Mobile Website vs Mobile App: Which Is Best?

The mobile website versus mobile app debate is a consequence of current developments in the way websites and applications are built for mobile devices. Any individual, company, or organization interested in establishing a mobile presence is going to have to deal with it.

What’s the Difference Between the Two?

Mobile websites and mobile apps are both designed and optimized for Smartphones and tablets.

– Mobile websites are just like standard websites, with the difference that they are optimized for the small touch-screen of mobile devices. Sometimes, mobile websites also have features like mapping and click-to-call, which are specific to mobile devices.

– Mobile apps are applications you download on your mobile device from app portals such as Android Market or Apple App Store. Mobile apps can work online, offline, or both, and they are designed for a specific platform (iOS, Android) though popular apps are usually available across platforms.

Mobile Website First, Mobile App Second

Creating a mobile website is normally the first step individuals or companies take when developing a web presence, because setting up a mobile website is easy and cost-effective. Once the mobile website is in place, then a mobile app that serves a more specific function can be developed.

But it all depends on what you’re developing. Games, for example, are best developed as mobile apps from the start, whereas content-based projects are usually best developed as mobile websites. Ideally, you want both a mobile website and a mobile app, but you usually have to build the website first.

Mobile Websites versus Mobile Apps

When your goal is to reach many users quickly, a mobile website is preferable to a mobile app. On the other hand, when you want to provide a powerful tool or a complex game, a mobile app is better.

– Mobile websites work across platforms and devices, an iPhone (iOS) user as well as a Samsung (Android) user being able to access the same mobile website.
– Mobile applications work only with the platforms for which they have been developed, an Android user not being able to access an iOS mobile app unless the app is available in the Android Marketplace as well.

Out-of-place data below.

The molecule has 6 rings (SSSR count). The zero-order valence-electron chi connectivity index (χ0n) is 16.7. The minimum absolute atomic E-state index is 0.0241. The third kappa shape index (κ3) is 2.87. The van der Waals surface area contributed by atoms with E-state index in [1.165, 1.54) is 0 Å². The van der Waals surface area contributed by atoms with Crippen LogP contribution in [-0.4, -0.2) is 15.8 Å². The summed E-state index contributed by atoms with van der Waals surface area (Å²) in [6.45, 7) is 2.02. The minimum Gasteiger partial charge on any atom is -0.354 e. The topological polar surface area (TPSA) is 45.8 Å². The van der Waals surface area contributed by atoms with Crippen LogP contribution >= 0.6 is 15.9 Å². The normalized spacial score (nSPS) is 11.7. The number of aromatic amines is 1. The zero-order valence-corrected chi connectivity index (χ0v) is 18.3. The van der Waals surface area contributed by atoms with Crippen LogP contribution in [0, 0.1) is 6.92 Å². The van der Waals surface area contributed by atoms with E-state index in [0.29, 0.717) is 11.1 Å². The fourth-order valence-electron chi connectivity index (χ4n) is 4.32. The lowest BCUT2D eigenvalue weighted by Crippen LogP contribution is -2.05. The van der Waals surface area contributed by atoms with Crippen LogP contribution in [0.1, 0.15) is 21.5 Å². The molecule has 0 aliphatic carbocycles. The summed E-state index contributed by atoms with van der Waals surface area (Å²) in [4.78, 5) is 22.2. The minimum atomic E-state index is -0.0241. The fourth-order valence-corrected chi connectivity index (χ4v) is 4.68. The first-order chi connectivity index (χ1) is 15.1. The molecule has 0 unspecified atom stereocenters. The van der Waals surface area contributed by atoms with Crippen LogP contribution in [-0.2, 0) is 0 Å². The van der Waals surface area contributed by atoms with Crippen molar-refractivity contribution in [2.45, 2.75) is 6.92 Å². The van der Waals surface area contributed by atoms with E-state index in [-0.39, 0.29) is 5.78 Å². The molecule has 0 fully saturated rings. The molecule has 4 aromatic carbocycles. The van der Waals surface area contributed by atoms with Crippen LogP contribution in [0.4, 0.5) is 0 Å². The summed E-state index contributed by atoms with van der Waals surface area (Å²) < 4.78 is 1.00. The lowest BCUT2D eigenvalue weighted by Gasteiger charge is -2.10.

– Mobile websites are instantly available to any mobile users with an Internet connection and browser.
– Mobile apps require to be downloaded and installed before they can be used.

– Mobile websites are easy to support, adding new content to them being easy.
– Mobile apps can be costly to sustain because they require frequent upgrades to fix bugs and to enhance features.

– Mobile websites can be upgraded quickly and easily, and the upgrade will become active instantly.
– Mobile apps upgrades are typically released as a new app version, which will have to be downloaded and installed by the user on top of the old version.

Life Cycle
– Mobile websites are accessible to all users for as long as the Web is up.
– Mobile apps are rarely used for more than a few months (or years for remarkable apps), after which they are either forgotten or deleted.


Building a mobile website is the obvious choice for anyone wishing to establish a mobile presence on the Web quickly and effectively. Developing a mobile app is the recommended choice for those making games or tools that feature complex calculations or that are required to work offline. Ideally, you will want to start with a mobile website, and then, in time, build a mobile app as well.

Author Byline
Jason Phillips has authored this article. Jason is an onsite trainer who is adept in creating a flash website. His tutorials range from basic to advanced topic. In case, you want to gain insights on flash extension and animations, feel free to visit his website.

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3 thoughts on “Mobile Website vs Mobile App: Which Is Best?”

  1. I think a lot is being left out here… With HTML mobile websites can now function as “web apps” which means the mobile site also as the ability to be added to the home page of a mobile device with a custom “app” icon. You can also add a splash page like in a native app to your website. The only thing you are missing from a native app is the ablility to send push messages, which is a big thing for some marketers, and use the app store to market the app, which is a whole another monster. 

    While some of your points are true the way technology is going “web apps” and HTML5 based sites are the future. Native apps will still exist for more dynamic functions (games, calculators, etc..) but not for normal small businesses. Why bother it is a lot more affordable to build a web app that functions as both a website and an app that works across all platforms.

  2. I think a mobile website is more appropriate for most companies. I imagine that most people believe that there should be a USP when it comes to an App, that they need to create the next viral masterpiece. With a website, you are just making sure that your customers come to a site that they are familiar with on a different platform.

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